Technical Writer – Adobe Products, InDesign, FrameMaker, Illustrator
If you're using Adobe products and need a technical writer, I'd like to hear from you.
With 20 years' experience as a technical communicator, I have the skills and knowledge to make sure your content works for your business. I know how to figure out what your customers need, and how to present them with that information so that they don't bombard your customer support. I've also used several Adobe products during my career, including Adobe FrameMaker, Adobe InDesign, and Adobe Illustrator. If it's e-learning you are looking for, I've also trained to use Adobe Captivate.
- Adobe FrameMaker (unstructured) - used for 10 years, creating user manuals which were published as PDF and converted to mif and then HTML
- Adobe InDesign - have used on a small number of projects for creating user guides and tutorials, delivered as PDF
- Adobe Illustrator - Use quite regularly for creating simple diagrams and graphics
- Adobe Captivate - Know how to use, but haven't used those skills professionally (to date).
Although I haven't used the structured version of Adobe FrameMaker, I understand the concept of structured text (Paligo uses structured text) and am quite happy to brush up on the subject before starting your project.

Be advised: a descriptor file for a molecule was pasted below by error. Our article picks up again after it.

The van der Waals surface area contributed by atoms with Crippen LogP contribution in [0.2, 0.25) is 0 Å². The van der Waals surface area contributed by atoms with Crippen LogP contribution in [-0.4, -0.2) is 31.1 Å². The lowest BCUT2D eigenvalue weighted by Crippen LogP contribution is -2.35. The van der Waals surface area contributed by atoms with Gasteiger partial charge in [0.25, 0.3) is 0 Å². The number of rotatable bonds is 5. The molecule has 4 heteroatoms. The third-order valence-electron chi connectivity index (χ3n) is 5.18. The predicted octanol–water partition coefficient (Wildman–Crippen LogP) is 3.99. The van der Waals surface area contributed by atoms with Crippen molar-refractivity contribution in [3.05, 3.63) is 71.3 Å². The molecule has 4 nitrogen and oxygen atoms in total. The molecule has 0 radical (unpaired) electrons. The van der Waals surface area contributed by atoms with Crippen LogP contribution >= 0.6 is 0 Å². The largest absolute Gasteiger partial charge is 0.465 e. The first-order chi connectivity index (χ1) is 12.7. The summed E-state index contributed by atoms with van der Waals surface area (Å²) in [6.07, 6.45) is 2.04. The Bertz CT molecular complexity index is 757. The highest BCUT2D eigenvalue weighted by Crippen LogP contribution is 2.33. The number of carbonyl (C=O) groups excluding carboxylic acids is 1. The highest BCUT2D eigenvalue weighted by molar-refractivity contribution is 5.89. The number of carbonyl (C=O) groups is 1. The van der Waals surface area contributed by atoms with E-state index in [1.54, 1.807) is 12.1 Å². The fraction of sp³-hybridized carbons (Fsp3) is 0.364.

The images below show a sample of a document I created in InDesign.
I've been trained to use FrameMaker, Captivate, and Illustrator, and I taught myself how to use InDesign (it's not much of a learning curve after using FrameMaker for so long). For these products, I found the courses provided by Armada to be thorough and good value, especially with Captivate as we were able to cover a lot of the advanced features too.
You may have noticed that I've not mentioned RoboHelp, Adobe's help authoring tool. That's because I've never used it! Back in the early 2000s, Adobe stopped supporting RoboHelp and some of their developers left. They went on to create MadCap Flare, which is the main rival to RoboHelp. I ask others how the two compare on a regular basis, and the general consensus is that Flare is better, so I stick with that. By all accounts, they have a lot of similarities, so if you are using RoboHelp, there's not going to be a huge learning curve for me. I've worked with tech authors who were used to RoboHelp and they picked up Flare quickly, so it won't be a problem.